Bookshelf: Required reading to respond to common concerns

I spend a fair amount of time talking with local tobacco prevention specialists who are embarking on retail environment work for the first time; it’s one of my favorite things to do and part of the reason why I started this blog. When I give talks, people have questions, and I suggest places for further reading. Here are some bits of info that came up last week:
communitymobilization
1. Community Mobilization to Reduce Points-of-Purchase Advertising of Tobacco Products : This is an article by Todd Rogers (now at RTI) and has to do with a community in California banding together to enforce a sign code that limited the amount of signage (any kind of signage) that could be on a store window. Content neutral sign ordinances make towns prettier, and make it easier to see in and out of shops which is beneficial for police departments and retailers. The important thing to remember, here is that the community did not pass any NEW regulation to BAN advertising — that is not a recommended strategy because it runs against our First Amendment. Rather, they simply measured violations of current ordinances and rallied to make change. This is an interesting story for any town who has an existing sign code that is not enforced.
After Tobacco
2. After Tobacco: What Would Happen if Americans Stopped Smoking? This is an important book, and my colleague and mentor Dr. Kurt Ribisl has a chapter specifically relating to the retail environment. Many people are concerned that enacting point of sale policies for tobacco prevention would terribly damage the business viability (and therefore life) of the store owner or clerk, and as kind-hearted public health people, that does not sit well with us. The calming news: we have a lot of evidence and theory to suggest this would not happen: jobs remain stable, people spend their “cigarette money” on other things in the store. After Tobacco can help local public health workers get more comfortable in this realm.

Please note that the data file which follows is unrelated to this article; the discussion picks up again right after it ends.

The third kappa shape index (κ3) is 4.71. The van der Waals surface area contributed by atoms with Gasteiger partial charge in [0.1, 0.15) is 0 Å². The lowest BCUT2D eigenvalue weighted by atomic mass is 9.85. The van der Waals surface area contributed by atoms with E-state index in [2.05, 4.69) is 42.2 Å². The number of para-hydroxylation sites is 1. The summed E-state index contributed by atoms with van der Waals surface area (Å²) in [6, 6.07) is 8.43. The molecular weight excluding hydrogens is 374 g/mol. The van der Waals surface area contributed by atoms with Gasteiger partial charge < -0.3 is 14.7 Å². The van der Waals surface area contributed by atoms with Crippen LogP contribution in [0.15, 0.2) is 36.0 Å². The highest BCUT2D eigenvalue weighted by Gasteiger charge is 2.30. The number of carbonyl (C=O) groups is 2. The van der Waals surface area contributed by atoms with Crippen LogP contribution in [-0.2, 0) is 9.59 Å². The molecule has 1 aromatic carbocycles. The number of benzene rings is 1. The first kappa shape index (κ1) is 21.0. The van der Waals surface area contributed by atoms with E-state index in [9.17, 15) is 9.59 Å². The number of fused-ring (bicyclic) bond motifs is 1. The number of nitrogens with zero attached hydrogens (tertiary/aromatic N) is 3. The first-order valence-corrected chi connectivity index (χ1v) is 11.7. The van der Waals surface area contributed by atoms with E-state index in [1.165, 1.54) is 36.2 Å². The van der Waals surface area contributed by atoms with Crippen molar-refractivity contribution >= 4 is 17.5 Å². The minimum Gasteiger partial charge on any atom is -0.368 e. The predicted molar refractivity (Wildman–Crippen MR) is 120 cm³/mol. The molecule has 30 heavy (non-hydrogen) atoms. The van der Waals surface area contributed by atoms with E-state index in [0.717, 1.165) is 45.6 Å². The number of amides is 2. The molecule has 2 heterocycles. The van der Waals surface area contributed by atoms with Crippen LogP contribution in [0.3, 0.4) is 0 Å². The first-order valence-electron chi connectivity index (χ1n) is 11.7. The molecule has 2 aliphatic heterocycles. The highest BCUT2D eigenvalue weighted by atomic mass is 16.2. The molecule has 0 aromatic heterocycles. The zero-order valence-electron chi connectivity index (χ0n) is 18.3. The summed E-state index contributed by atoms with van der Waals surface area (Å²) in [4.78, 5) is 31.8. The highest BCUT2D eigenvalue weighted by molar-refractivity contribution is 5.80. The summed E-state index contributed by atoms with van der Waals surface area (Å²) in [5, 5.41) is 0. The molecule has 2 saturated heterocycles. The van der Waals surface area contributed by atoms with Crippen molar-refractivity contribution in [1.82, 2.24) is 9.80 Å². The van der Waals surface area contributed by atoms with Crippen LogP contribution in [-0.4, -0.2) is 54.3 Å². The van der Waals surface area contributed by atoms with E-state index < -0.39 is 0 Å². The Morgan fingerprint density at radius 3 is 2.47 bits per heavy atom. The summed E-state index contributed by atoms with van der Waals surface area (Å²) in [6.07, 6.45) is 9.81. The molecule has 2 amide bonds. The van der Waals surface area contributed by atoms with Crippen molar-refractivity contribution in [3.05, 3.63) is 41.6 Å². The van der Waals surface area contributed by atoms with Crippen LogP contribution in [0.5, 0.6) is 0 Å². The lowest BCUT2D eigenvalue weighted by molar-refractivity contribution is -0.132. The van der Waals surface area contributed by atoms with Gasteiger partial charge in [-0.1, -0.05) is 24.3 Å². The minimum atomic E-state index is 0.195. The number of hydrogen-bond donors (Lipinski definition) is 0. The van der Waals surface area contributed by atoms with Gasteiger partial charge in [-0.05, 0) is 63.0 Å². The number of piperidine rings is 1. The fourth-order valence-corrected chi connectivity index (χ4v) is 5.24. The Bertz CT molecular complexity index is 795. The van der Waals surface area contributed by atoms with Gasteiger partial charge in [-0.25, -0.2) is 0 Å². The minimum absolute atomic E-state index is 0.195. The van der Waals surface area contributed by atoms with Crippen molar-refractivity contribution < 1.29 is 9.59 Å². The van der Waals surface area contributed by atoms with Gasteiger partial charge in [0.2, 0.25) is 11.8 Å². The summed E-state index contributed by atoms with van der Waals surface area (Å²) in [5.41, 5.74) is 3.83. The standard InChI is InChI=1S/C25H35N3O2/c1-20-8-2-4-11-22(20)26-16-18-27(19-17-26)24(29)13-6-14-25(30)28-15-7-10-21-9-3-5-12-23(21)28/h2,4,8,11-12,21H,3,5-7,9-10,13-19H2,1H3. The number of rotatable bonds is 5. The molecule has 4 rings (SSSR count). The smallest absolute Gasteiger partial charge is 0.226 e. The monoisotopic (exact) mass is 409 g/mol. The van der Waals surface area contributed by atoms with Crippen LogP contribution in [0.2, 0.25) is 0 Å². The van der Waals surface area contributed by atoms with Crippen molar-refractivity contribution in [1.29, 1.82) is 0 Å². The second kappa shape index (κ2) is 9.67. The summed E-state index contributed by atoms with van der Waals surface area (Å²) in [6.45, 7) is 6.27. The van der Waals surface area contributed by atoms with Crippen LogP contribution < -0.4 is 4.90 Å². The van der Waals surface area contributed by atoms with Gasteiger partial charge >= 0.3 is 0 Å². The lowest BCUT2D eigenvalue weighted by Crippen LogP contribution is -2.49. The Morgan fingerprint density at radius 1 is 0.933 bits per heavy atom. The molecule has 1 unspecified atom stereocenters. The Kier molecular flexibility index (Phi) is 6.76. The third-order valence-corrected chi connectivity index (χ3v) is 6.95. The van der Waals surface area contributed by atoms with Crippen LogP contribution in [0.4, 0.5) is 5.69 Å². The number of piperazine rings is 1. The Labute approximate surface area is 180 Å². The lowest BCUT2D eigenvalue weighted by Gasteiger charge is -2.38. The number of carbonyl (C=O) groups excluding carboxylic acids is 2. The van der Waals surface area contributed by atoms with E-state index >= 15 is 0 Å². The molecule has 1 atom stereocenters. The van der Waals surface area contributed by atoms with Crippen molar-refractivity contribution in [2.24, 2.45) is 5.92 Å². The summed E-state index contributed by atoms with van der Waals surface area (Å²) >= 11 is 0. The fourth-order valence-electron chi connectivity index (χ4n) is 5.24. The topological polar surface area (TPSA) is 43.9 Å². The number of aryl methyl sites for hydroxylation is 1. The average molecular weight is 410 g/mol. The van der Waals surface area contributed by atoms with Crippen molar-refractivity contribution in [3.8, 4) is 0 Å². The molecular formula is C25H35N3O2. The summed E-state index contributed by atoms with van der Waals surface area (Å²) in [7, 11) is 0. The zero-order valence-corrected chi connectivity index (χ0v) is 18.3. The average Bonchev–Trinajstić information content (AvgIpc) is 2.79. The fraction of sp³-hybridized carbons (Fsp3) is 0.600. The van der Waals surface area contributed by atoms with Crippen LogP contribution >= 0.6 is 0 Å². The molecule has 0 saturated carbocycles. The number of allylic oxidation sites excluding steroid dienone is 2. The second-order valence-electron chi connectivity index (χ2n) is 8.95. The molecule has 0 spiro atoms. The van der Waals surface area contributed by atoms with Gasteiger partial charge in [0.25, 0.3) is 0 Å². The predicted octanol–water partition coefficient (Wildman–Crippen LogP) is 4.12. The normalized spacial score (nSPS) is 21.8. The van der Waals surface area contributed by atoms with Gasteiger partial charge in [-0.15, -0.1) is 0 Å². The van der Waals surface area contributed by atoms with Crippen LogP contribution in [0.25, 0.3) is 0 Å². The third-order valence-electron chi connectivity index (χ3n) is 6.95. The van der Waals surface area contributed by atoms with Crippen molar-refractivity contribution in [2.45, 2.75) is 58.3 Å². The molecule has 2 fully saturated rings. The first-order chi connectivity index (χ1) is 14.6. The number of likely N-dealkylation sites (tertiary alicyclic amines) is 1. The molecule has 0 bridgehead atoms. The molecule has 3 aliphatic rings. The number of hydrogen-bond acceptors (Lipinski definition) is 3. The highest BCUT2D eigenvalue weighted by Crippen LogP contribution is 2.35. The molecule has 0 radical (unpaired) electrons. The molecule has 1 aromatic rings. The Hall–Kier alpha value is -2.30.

CVS
3. Sometimes retailers voluntarily stop selling tobacco: CVS, Wegman’s and Target are examples. There are two great papers about this happening… “People over Profits”: Retailers Who Voluntarily Ended Tobacco Sales, from 2014 by Patricia McDaniel and Ruth Malone, and an earlier article with case studies from 2011, same authors: Why California retailers stop selling tobacco products, and what their customers and employees think about it when they do: case studies. Again, local public health grantees may find this interesting as they begin conversations in the community about the problem at point of sale, and possibilities for making change. Knowing that retailers are not required to sell tobacco is important because it sets a new social norm.

LTE

4. For folks interested in media advocacy, here are two interesting scientific manuscripts about Letters to the Editor and how they are unique from other news content, yet still remarkably important: Australian Letters to the Editor on Tobacco: Triggers, Rhetoric, and Claims of Legitimate Voice, and “Anti-Smoking Data are Exaggerated” Versus “The Data are Clear and Indisputable”: Examining Letters to the Editor About Tobacco from colleague Sarah Moreland-Russell at the Center for Public Health Systems Science at Washington University in St. Louis.

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5. One more, from my other home at CounterTobacco.org, a piece on Rebutting Economic Arguments Against POS Tobacco Control.

Hope these are helpful!

Onward for healthier retailers!
Allison

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